The Las Vegas Convention Center could grow a smidgen later this year.
At its Tuesday meeting, the Las Vegas Convention and Visitors Authority’s board approved the agency’s request for up to $25 million in Clark County bonds for land purchases. The bonds would have a 20-year payback with interest rates averaging
3.2 percent, a carrying cost that authority financial consultant Kathy Ong called “very low” for its long horizon.
The authority would pay back the bonds through revenue from local hotel room taxes.
The convention is eyeing three parcels totaling almost 7 acres south and southeast of the 155-acre Las Vegas Convention Center. Officials say it’s a rare opportunity to add to the center’s landlocked position, because it’s unusual for several parcels to be available at once.
Vice President of Finance Rana Lacer said the authority could use the land for additional exhibit space, event parking or freight loading and unloading. She added that the property would be open to other convention centers that needed extra freight-marshaling space.
One municipal-bonds expert praised the deal.
Ken Daniels, a professor of finance at Virginia Commonwealth University, agreed with Ong that the interest rate was “very good for 20-year money.” He also called the arrangement “a good example of effective municipal finance.”
Plus, the recession has made it difficult for revenue authorities to issue money since 2008, so access to the municipal-bond market is tight. The issuance of bonds at such low rates “would indicate a certain level of financial credibility based on a track record,” Daniels said.
He also noted that the authority’s three previous bond issues from 2005 to 2010 showed the organization had credit ratings of AAA to AA+, with interest rates ranging from 4.18 percent to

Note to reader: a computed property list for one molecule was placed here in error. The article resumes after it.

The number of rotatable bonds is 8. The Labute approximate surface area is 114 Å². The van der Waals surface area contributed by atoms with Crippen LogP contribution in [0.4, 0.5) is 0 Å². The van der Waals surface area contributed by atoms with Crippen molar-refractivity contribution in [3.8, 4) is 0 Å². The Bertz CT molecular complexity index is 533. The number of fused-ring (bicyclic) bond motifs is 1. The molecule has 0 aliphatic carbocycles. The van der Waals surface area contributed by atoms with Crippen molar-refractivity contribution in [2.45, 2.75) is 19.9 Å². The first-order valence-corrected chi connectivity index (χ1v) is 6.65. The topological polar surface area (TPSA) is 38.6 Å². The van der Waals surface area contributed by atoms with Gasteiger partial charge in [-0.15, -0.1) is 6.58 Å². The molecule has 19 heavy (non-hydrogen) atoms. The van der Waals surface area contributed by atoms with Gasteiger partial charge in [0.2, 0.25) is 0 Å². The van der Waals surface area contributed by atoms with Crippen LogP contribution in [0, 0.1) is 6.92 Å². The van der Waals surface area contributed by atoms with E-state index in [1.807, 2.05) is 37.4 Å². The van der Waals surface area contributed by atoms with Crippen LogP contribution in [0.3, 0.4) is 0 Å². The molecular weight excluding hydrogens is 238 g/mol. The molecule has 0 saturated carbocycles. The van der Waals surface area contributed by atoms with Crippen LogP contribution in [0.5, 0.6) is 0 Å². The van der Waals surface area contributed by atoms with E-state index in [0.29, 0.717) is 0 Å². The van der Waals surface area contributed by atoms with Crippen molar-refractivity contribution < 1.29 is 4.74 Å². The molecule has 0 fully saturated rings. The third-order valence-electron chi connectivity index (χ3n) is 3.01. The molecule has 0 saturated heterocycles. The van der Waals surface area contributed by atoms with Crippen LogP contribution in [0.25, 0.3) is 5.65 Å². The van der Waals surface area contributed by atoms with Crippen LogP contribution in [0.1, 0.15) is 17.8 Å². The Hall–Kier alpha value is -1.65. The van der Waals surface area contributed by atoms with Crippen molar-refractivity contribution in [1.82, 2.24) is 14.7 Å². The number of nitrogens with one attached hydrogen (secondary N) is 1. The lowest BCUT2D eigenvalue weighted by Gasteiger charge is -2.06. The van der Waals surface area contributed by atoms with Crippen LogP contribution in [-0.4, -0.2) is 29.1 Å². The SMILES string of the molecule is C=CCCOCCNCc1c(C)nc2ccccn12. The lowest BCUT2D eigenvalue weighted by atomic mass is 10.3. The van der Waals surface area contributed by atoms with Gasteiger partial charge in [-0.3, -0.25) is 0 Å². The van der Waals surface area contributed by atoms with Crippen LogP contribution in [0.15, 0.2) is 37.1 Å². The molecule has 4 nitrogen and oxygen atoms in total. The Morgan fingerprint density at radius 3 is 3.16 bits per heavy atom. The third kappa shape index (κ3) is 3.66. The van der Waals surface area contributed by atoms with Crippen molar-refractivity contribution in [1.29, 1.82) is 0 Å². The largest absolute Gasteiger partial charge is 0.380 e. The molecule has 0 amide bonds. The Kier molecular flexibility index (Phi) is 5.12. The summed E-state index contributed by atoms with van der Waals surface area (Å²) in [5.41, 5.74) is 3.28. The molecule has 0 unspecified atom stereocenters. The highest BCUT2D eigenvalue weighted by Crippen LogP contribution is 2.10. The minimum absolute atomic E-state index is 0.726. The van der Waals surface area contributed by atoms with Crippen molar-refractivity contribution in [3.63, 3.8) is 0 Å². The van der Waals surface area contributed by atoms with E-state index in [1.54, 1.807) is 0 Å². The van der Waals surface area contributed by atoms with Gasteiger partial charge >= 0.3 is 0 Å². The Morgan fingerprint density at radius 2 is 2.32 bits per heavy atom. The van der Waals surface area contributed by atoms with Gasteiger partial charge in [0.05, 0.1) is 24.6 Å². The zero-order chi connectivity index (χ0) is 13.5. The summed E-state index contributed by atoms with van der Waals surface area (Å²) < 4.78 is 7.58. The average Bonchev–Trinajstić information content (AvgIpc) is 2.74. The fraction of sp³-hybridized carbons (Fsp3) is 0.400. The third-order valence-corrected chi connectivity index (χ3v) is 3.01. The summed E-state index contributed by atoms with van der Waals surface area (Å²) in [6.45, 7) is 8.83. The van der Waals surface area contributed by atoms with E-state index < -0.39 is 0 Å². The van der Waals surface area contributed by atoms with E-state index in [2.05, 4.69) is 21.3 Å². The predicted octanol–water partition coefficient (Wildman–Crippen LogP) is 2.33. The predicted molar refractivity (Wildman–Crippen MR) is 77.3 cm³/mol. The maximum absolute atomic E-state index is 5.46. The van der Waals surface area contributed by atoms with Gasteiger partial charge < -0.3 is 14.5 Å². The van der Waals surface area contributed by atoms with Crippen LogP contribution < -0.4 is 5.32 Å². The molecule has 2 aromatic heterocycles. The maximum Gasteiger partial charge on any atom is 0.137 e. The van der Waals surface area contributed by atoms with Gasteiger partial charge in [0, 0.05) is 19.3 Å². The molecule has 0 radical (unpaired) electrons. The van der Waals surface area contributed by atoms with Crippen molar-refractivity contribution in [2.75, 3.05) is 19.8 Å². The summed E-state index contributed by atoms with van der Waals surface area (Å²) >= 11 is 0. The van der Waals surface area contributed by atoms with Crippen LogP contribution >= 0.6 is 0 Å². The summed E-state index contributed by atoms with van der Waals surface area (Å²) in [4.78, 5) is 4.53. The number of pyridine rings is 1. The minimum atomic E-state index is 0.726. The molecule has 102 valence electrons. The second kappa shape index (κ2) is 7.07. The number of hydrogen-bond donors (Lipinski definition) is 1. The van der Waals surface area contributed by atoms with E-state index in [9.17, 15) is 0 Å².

“Under casual inspection, (the newest bond) seems like a reasonable bond issue by a well-run authority that has used a financial adviser in the past with access to a good bond counsel and underwriters,” he added.
Lacer declined to identify the parcels or their owners because negotiations are continuing. A search of the Clark County Assessor’s website shows about half a dozen parcels to the south and southeast of the convention center, bracketed by county-owned space. The parcels are either vacant or home to apartments and commercial space.
It’s not the first time the authority has purchased smaller parcels to boost parking and staging space. Prior deals show the arc of Las Vegas real estate prices before, during and after the market’s peak.
If the authority ends up paying
$25 million for all three parcels, that would be about $3.5 million an acre. A similar deal at the recession’s beginning, in January 2008, cost $50 million for 8.4 acres, or $5.9 million an acre, of additional parking and freight space at Sierra Vista Drive and Swenson Street. And back in early 2004, before the real estate boom, the authority spent $1.5 million on 1.6 acres of land adjacent to its South Hall.
Sale prices on the parcels now under negotiation may not end up totaling
$25 million, Lacer said. For starters, some of the owners may decide against selling. If the authority can buy just one parcel for a few million dollars, it could skip the bonds and pay cash. If authority officials strike a deal with all three for less than $25 million, they’ll take only what they need to close the purchases. And if there are no deals, then there’ll be no bond issue.
Asked if setting a $25 million ceiling for the parcels assures that sellers will negotiate for the full bond amount, Lacer said she didn’t think so, because the sellers don’t know one another’s identity, and don’t know the sale prices other parties are offering.
The bonds would be available in August, with an estimated land-purchase date in early September. Lacer said authority executives would bring final purchase terms to the board for approval before they closed on any deals.
Contact reporter Jennifer Robison at
firstname.lastname@example.org or 702-380-4512.